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House panel ready to take up oil tax issues

Posted: March 22, 2013 - 12:06am
Sen. Mike Dunleavy, R-Wasilla, is seen in the foreground, listening to discussion on the Senate floor of SB21, which would overhaul Alaska's oil tax structure, on Wednesday, March 20, 2013, in Juneau, Alaska. (AP Photo/Becky Bohrer)  Becky Bohrer
Becky Bohrer
Sen. Mike Dunleavy, R-Wasilla, is seen in the foreground, listening to discussion on the Senate floor of SB21, which would overhaul Alaska's oil tax structure, on Wednesday, March 20, 2013, in Juneau, Alaska. (AP Photo/Becky Bohrer)

JUNEAU — The House Resources Committee is ready to dig into a proposed overhaul of Alaska’s oil tax structure.

The Senate passed SB21, 11-9, late Wednesday but reconsideration notice was served, meaning it could face a vote again before moving on. A new vote Thursday had the same result.

The House will have a little more than three weeks to spend on a bill the Senate has been working on since late January. House Resources began holding hearings on the bill last month before letting the Senate take the lead, allowing the committee to work on other bills.

Co-chair Eric Feige, R-Chickaloon, said his committee has a number of members experienced in working on the oil tax issue.

“We’ve got a lot of talent there, and I expect we’ll be using all that talent to make sure that we make the right decision for Alaska — a decision that is fair not only to the people of the state but to the companies that try to do business here and wish to invest in our state,” he said.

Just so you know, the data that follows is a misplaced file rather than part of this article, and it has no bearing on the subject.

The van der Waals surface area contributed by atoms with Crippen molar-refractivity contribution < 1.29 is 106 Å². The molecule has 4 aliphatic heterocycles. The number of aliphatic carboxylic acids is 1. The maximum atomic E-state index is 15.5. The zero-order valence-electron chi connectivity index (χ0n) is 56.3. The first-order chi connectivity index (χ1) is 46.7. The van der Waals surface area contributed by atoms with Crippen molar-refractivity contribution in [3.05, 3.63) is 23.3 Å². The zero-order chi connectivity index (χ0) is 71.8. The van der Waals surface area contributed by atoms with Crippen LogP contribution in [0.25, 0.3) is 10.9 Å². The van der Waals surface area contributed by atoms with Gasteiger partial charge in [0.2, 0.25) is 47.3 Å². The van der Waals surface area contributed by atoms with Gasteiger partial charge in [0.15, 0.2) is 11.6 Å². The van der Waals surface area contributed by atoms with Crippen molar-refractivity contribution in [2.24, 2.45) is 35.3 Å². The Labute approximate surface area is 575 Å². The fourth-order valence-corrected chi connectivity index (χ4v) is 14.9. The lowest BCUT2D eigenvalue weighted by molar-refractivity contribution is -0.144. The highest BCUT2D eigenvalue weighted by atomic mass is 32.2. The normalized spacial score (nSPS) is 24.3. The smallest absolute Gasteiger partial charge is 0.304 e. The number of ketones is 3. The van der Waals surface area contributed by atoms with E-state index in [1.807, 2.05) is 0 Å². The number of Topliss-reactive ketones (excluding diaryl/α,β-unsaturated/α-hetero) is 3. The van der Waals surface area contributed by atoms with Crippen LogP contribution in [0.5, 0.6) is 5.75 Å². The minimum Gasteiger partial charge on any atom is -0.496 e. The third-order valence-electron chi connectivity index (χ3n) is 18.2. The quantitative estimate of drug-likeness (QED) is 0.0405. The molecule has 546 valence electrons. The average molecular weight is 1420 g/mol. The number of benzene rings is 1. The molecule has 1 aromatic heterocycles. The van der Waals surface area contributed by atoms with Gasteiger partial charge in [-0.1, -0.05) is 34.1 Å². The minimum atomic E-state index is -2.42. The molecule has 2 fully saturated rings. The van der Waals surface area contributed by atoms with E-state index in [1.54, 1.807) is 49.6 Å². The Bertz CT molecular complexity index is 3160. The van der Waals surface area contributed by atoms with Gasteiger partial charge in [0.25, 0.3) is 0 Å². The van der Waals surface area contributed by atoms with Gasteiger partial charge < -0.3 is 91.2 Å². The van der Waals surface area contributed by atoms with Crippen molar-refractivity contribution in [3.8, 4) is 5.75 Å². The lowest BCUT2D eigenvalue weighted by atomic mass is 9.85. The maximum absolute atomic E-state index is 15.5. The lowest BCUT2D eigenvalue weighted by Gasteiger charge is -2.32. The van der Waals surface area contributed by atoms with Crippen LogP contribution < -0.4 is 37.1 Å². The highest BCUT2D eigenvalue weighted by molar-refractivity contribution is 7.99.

The committee’s primary focus will be on whether the bill makes Alaska “competitive enough, such that we can attract investment to the state and do something about our falling oil production,” he said.

Supporters of SB21 say it will make Alaska more competitive for investment dollars and should lead to new oil production. Critics call it a giveaway to oil companies, with no guarantees.

Feige expects a bill to advance from the committee in the first week of April. It would then go to the House Finance Committee. The legislative session is scheduled to end April 14.

House Speaker Mike Chenault said he believes the House will have enough time to do its work.

If the House passes a bill that’s different from the Senate’s, and the Senate doesn’t agree to the changes, the bill would go to a conference committee, where negotiators from both chambers would try to hammer out the differences.

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